A monk shouted. His fellow monks looked his way, their eyes following his finger that pointed out to sea. Ships!
On the little island of Lindisfarne, off the coast of Northumbria, England, the monks must have felt fear as the ships came closer. Their rowers were armed and warlike. As the men leaped from their ships with terrifying yells, there could be no doubt. This was a raid!
Although Christian in name, Northumbria's understanding was clouded by its pagan past. The people still believed in omens. And that year, there had been many such signs which, according to the Anglo-Saxon Chronicle, "miserably frightened the people. These were immense flashes of lightening, and fiery dragons were seen flying in the air. A great famine immediately followed these signs; and a little after that in the same year..."
A little after that, on this day, June 8, 793, Vikings attacked the church on Lindisfarne island. The raiders hacked the monks to death or dragged them into the sea and drowned them. They were after the unguarded treasures of Lindisfarne's rich and beautiful sanctuaries.
Many people had given the monastery silver and gold, some of them believing their souls could find peace through such gifts and the prayers offered because of those gifts. On the island were golden crucifixes and coiled shepherd's staves. There were silver plates for the bread and wine of mass, and ivory chests in which reposed the relics of saints. The chapel walls hung with shimmering tapestries and in the writing room one could find some of the most beautiful illuminated manuscripts ever made.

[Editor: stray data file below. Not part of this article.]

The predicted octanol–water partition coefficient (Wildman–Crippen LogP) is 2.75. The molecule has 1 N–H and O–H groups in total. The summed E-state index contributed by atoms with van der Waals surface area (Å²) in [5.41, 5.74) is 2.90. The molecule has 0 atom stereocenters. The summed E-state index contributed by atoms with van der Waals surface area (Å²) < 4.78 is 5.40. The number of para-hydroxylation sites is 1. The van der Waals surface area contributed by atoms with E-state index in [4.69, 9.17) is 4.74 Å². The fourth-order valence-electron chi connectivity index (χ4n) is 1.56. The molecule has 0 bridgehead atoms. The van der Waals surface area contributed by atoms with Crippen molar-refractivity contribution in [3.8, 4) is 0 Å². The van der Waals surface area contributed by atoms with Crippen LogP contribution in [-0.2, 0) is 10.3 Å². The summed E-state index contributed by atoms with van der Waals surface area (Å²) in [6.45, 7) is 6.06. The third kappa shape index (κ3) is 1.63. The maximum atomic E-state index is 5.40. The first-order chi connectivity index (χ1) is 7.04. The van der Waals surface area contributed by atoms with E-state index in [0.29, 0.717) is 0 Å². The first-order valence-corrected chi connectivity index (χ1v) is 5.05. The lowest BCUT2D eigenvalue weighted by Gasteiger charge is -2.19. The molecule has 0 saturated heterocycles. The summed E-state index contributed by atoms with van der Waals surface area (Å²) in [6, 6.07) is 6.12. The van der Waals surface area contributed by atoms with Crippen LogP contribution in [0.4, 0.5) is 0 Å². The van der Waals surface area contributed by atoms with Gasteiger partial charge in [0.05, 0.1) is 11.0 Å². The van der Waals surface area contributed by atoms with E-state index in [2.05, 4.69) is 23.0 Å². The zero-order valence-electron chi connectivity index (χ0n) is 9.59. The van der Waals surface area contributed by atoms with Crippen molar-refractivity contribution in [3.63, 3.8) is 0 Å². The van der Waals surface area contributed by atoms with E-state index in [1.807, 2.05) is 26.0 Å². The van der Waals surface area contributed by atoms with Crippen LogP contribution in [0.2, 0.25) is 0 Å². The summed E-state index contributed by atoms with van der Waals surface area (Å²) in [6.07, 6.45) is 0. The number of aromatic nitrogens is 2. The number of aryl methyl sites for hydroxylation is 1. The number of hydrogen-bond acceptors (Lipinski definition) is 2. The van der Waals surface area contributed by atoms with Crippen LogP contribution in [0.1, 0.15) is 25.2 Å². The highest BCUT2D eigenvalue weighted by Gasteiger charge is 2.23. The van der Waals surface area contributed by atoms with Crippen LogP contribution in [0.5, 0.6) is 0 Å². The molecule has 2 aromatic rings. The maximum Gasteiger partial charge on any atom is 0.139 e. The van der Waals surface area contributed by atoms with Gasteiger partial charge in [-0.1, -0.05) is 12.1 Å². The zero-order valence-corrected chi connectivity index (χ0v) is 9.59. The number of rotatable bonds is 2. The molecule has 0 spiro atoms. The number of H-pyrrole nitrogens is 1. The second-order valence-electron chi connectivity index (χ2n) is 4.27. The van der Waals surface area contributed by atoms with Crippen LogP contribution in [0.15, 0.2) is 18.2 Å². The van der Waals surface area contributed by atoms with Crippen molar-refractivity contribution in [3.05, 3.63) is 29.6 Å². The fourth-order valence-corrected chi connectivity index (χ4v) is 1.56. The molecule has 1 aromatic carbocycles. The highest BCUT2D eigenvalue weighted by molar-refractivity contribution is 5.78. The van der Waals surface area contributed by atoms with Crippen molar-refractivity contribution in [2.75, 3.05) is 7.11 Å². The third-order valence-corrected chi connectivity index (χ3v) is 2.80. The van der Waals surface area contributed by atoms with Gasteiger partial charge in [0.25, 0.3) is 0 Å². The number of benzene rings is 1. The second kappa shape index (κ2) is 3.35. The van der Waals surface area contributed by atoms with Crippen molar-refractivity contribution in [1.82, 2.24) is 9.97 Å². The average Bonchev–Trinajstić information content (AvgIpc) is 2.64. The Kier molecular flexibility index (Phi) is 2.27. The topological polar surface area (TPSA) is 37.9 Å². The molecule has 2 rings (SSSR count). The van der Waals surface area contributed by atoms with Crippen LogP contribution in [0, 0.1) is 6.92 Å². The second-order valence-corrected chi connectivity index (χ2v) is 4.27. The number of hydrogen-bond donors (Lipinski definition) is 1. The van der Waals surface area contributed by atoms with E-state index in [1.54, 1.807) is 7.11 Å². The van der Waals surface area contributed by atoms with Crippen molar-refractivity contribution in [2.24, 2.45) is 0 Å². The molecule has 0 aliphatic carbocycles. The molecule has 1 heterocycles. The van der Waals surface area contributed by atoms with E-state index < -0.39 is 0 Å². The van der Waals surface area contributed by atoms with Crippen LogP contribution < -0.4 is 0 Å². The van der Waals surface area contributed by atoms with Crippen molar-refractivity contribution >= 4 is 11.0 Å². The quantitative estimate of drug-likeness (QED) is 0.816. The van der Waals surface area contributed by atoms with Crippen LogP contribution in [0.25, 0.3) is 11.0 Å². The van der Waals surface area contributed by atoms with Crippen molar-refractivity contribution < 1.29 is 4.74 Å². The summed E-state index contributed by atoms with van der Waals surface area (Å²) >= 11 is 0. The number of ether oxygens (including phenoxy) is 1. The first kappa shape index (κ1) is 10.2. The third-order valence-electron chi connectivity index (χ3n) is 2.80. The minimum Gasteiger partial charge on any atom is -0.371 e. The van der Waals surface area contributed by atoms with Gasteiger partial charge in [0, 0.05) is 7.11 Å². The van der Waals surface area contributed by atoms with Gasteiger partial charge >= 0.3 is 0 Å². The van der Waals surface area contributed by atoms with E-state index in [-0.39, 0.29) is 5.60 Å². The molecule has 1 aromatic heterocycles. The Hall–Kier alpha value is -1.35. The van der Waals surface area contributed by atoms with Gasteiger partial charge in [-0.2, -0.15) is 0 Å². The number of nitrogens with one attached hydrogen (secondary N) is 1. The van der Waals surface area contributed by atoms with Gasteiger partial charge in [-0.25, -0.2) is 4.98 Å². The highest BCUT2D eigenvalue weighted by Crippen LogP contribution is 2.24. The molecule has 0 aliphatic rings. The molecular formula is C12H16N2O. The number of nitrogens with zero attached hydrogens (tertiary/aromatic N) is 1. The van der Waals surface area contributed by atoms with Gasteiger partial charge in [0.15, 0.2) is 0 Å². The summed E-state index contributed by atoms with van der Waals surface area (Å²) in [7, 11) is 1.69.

When the Vikings left, all of this was either destroyed or bagged in the bottom of their boats. The monks lay dead around their altars.
This was the first major Viking attack recorded in England. Few had even contemplated such a raid from the sea. That the first blow fell where it did shocked a people who thought of the dead saints as powerful intercessors. Alcuin, the greatest scholar of the day, was an Englishman living in the court of Charlemagne. He wrote, "What assurance is there for the churches of Britain, if St. Cuthbert, with so great a number of saints, defends not its own?"
As we know, the Vikings had only begun. Over the course of the next two years, they were back for more easy pickings, attacking other wealthy religious houses. Their invasions were repeated for over a century. Eventually, when England had been bled of its wealth, the Vikings began to take the land, too.
- Anglo-Saxon Chronicle.
- Edmonds, Columba. "Ancient Diocese and Monastery of Lindisfarne." The Catholic Encyclopedia. New York: Robert Appleton, 1914; and other articles, such as "St. Cuthbert."
- "Holy Island - Lindisfarne" Northeast England History Pages http://www.thenortheast.fsnet.co.uk/Lindisfarne.htm
- "Lindisfarne." The Oxford Dictionary of the Christian Church. Edited by F. L. Cross and E. A. Livingstone. Oxford, 1997.
- Miles, George, of Newcastle-on-Tyne. The Bishops of Lindisfarne , Hexham, Chester-le-Street, and Durham, A.D. 635-1020. Being an introduction to the ecclesiastical history of Northumbria. London, W. Gardner, Darton & co., 1898.
- The Age of Bede; translated by J.F. Webb ; edited with an introduction by D.H. Farmer; Lives of the abbots of Wearmouth and Jarrow translated by D.H. Farmer. Harmondsworth, Middlesex, England; New York, N.Y., U.S.A. : Penguin, 1988.